By the time the line had opened Gordon had laid out a road to be named after himself which became Gordon Avenue. A wide avenue to be filled with brand new superior houses hoping to attract wealthy Londoners to come and live in the country, and any thoughts of attracting visitors to his hotel seem to have taken second place. The line was only operating a Monday to Saturday service, it was Gordon himself that agreed not to run a Sunday service, presumably to stop Sunday day trippers spoiling the quiet ambience of country life, although it was agreed that this ruling could be lifted after a period of 40 years
The End of an Independent Company
A London and North-Western Railway act allowed the larger company to operate and maintain the line whilst an additional act of 1899 permitted them to buy it outright. The LNWR agreed to work the short branch with the Harrow & Stanmore Railway building and maintaining a single-track line with a passenger and goods station at Stanmore and interchange sidings at Harrow. From the beginning Staff and rolling stock would be provided by LNWR and the act also allowed for an intermediate station if requested by the LNWR. After one year the LNWR agreed to take over maintenance and repair of the line. Eventually the inevitable happened and on the 29 September 1899 The Harrow and Stanmore railway was wound up and sold to the London and North-Western Railway for £35,000.
For Frederick Gordon, the Harrow and Stanmore railway and the Bentley Priory Hotel were not the great money-spinners that he had hoped for, although nothing seemed to phase Gordon and he simply moved his family in and used the priory as his country home. The Stanmore residents too benefitted from their new first class rail service. Always the businessman however Frederick was more successful with his other hotel business and made an estimated £2 million, an enormous sum at the end of the 19th century. He also dominated the west African gold market and was director of companies as diverse as Ashanti Goldfields, Apollinaris and Johannis (the mineral water company now owned by Coca Cola), Guest, Keen and Nettlefoldes (The British multinational automotive and aerospace components company now known as GKN), Maple & Co (one of the largest and most successful British furniture retailers and cabinet makers of the Victorian era), Pears soap and Bovril.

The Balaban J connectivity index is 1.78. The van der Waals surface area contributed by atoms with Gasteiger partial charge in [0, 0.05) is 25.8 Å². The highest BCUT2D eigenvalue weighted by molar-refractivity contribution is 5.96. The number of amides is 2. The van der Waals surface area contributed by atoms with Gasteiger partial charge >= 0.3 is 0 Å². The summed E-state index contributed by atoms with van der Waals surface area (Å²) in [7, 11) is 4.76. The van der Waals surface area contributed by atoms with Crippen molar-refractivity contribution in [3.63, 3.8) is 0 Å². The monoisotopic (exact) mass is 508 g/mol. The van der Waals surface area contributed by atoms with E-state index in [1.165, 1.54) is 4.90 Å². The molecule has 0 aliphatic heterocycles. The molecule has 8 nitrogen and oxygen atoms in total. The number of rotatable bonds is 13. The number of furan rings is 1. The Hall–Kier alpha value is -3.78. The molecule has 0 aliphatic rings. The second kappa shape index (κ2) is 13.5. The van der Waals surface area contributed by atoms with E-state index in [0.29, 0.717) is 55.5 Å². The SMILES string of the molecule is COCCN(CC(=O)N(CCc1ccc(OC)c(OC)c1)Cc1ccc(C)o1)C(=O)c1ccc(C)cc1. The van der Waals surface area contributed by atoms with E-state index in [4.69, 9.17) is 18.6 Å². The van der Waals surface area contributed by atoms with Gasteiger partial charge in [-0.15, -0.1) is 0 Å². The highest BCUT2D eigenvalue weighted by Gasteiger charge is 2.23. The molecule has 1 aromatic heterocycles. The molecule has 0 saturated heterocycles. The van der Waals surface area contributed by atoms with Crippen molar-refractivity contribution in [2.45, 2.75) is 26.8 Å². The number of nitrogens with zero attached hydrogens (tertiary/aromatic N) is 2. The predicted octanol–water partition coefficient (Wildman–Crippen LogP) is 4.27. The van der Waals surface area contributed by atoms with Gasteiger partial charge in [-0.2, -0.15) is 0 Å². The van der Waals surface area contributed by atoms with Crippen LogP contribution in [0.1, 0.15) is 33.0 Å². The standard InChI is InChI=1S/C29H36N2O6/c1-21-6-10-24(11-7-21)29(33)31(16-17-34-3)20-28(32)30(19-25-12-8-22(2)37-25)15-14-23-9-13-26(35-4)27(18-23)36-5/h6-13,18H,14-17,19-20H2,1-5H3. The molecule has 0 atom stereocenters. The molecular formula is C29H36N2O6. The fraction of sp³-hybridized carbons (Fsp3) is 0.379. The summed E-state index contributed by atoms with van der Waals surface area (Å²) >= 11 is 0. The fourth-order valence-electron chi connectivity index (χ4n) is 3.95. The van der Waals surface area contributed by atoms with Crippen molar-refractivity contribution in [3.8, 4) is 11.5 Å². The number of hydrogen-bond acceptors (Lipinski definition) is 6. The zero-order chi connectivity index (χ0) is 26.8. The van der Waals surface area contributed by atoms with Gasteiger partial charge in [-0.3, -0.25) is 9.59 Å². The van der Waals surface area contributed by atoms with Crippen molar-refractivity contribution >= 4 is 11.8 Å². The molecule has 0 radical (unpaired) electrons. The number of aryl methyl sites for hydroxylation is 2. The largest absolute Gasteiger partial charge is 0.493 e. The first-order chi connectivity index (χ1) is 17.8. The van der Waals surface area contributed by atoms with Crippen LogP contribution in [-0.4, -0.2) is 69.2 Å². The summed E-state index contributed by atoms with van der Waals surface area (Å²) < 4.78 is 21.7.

In the autumn of 1903 Frederick Gordon fell ill and was advised to take a break from work, he chose the French Riviera where he owned the Hotel Metropole in Cannes. It was here on 22 March 1904 on a night out at the opera in Monte Carlo that, "The Napoleon of the Hotel World" suffered a fatal heart attack. His death was covered by both the local and national press and his body was brought back to Great Stanmore and he is buried in the family grave at St. Johns churchyard. His wife died a year later on 27 June 1905. Gordons hotel business carried on for many years afterwards and eventually was bought up by the Grand Metropolitan chain in 1963
With Stanmore changing from rural outpost to part of suburban London the Metropolitan Railway opened their own line to Stanmore on 10 December 1932. Whereas the Stanmore Village line gave a suburban style, the new line offered commuters an easier and more comfortable journey to and from work. About this time a new halt had been added to the Stanmore branch line at Belmont, and just two years later with ever growing passenger demands, the 40-year rule on no Sunday service was up and now operated seven days a week.
The delightful little country station gave sterling service during the two world wars with virtually no disruption to services until 1946 when coal shortages once again caused the suspension of Sunday services. In 1950 the Station at Stanmore was renamed Stanmore Village so as not to confuse passengers with the new Stanmore station some distance away, but, with alternative methods of transport as well as Dr. Beeching swinging his axe, by now its days were numbered. Passenger trains were suspended to Stanmore on 15 September 1952, though a daily freight train served the goods yard at Stanmore. The passing loop was removed in 1955. The line to Stanmore was closed completely on 6 July 1964, as part of the railway cuts implemented under the Beeching Axe. Passenger services from Belmont to Harrow were withdrawn on 5 October 1964